Journal ArticleDOI
TL;DR: Current pain-related apps are of a certain quality mainly regarding their technical aspects, although they fail to offer information and have an impact on the user.
Abstract: Background: Chronic pain is a major health issue requiring an approach that not only considers medication, but also many other factors included in the biopsychosocial model of pain New technologies, such as mobile apps, are tools to address these factors, although in many cases they lack proven quality or are not based on scientific evidence, so it is necessary to review and measure their quality Objective: The aim is to evaluate and measure the quality of mobile apps for the management of pain using the Mobile App Rating Scale (MARS) Methods: This study included 18 pain-related mobile apps from the App Store and Play Store The MARS was administered to measure their quality We list the scores (of each section and the final score) of every app and we report the mean score (and standard deviation) for an overall vision of the quality of the pain-related apps We compare the section scores between the groups defined according to the tertiles via analysis of variance (ANOVA) or Kruskal-Wallis test, depending on the normality of the distribution (Shapiro-Wilk test) Results: The global quality ranged from 174 (worst app) to 435 (best app) Overall, the 18 apps obtained a mean score of 317 (SD 075) The best-rated sections were functionality (mean 392, SD 072), esthetics (mean 329, SD 105), and engagement (mean 287, SD 114), whereas the worst rated were app specific (mean 248, SD 100), information (mean 252, SD 082), and app subjective quality (mean 268, SD 122) The main differences between tertiles were found on app subjective quality, engagement, esthetics, and app specific Conclusions: Current pain-related apps are of a certain quality mainly regarding their technical aspects, although they fail to offer information and have an impact on the user Most apps are not based on scientific evidence, have not been rigorously tested, and the confidentiality of the information collected is not guaranteed Future apps would need to improve these aspects and exploit the capabilities of current devices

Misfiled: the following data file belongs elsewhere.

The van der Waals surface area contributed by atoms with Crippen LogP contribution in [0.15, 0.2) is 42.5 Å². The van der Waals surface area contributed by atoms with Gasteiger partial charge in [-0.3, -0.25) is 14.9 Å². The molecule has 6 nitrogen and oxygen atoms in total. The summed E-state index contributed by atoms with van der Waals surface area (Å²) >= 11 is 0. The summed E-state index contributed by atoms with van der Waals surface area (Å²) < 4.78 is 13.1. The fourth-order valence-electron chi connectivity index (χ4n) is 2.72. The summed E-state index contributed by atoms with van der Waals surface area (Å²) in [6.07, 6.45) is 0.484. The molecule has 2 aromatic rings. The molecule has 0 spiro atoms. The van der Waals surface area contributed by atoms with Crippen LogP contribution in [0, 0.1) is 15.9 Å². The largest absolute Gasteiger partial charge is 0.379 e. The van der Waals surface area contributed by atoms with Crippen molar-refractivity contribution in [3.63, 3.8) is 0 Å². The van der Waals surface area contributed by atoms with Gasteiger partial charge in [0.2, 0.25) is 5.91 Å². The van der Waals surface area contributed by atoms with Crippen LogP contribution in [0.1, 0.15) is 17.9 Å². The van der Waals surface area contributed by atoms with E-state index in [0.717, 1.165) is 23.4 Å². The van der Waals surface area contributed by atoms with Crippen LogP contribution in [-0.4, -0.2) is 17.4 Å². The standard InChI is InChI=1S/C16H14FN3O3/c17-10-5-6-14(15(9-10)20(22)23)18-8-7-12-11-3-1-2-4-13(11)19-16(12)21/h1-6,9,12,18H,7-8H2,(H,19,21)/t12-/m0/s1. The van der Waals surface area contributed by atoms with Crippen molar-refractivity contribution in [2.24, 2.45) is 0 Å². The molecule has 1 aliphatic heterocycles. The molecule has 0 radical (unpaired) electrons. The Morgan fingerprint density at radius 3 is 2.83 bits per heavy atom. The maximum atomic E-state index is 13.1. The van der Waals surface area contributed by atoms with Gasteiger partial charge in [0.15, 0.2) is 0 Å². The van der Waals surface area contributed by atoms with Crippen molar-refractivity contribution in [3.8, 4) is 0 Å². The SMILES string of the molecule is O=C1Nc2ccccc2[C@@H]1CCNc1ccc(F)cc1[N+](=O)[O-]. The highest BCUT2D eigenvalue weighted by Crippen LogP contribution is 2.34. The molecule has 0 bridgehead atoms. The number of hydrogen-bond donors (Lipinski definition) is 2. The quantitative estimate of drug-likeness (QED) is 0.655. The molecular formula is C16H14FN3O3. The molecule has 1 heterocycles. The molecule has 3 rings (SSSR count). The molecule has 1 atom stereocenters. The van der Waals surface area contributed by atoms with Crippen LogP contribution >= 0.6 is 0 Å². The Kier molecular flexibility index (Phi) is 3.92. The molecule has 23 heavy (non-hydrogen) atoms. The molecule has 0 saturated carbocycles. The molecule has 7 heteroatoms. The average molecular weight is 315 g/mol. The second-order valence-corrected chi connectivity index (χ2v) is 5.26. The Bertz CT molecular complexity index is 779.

Journal ArticleDOI
TL;DR: The results of this review are inconclusive regarding which combinations of functionalities would be most effective in lowering blood pressure because of variation in the studies’ quality, but the data suggest that apps incorporating more comprehensive functionalities are likely to be more effective.
Abstract: Background: Hypertension is a chronic disease that is considered to be a public health problem and requires efforts by patients to manage themselves. The global growth in the use of mobile phones and tablets has been accompanied by the increased use of health apps. Many of these apps support the self-management of hypertension and, therefore, they have the potential benefits of lowering blood pressure. Despite this, there is currently a lack of evidence for their effectiveness, usability, and patient satisfaction with their use. Objective: A systematic review was conducted to assess the effectiveness of apps in lowering blood pressure, as well as their usability and patients’ satisfaction with their use. Methods: We conducted searches in the following databases: MEDLINE (OVID), EMBASE (OVID), PsycINFO (OVID), CINAHL, the Cochrane Central Register of Controlled Trials (CENTRAL, The Cochrane Library), IEEE Xplore ASSIAN, Google Scholar and the main Arabic databases Al Manhal, AskZad, and Mandumah. We looked for studies that used apps in the self-management of hypertension from 2008-2016. We also checked the reference lists of the review papers and all the primary studies for additional references. Results: A total of 21 studies with a total of 3112 participants were included in the review. Of the 14 studies that assessed the effectiveness of the apps in lowering blood pressure, 10 (71.4%) studies (6 RCTs and 4 nonrandomized studies) reported that using the apps led to significant decreases in blood pressure and seemed to be effective in the self-management of hypertension. Of these 10, only 2 (20%) RCTs and 3 (30%) nonrandomized studies had a low–moderate risk of bias. The results of this review are inconclusive regarding which combinations of functionalities would be most effective in lowering blood pressure because of variation in the studies’ quality, but the data suggest that apps incorporating more comprehensive functionalities are likely to be more effective. In all the studies that assessed the usability of the apps and users’ acceptance of them, all the apps seemed to be accepted and easy to use. Conclusions: Most of the studies reported that apps might be effective in lowering blood pressure and are accepted by users. However, these findings should be interpreted with caution, as most of the studies had a high risk of bias. More well-designed, large-scale studies are required to evaluate the real effect of using apps in lowering blood pressure and to identify the most effective functionality combinations for lowering blood pressure.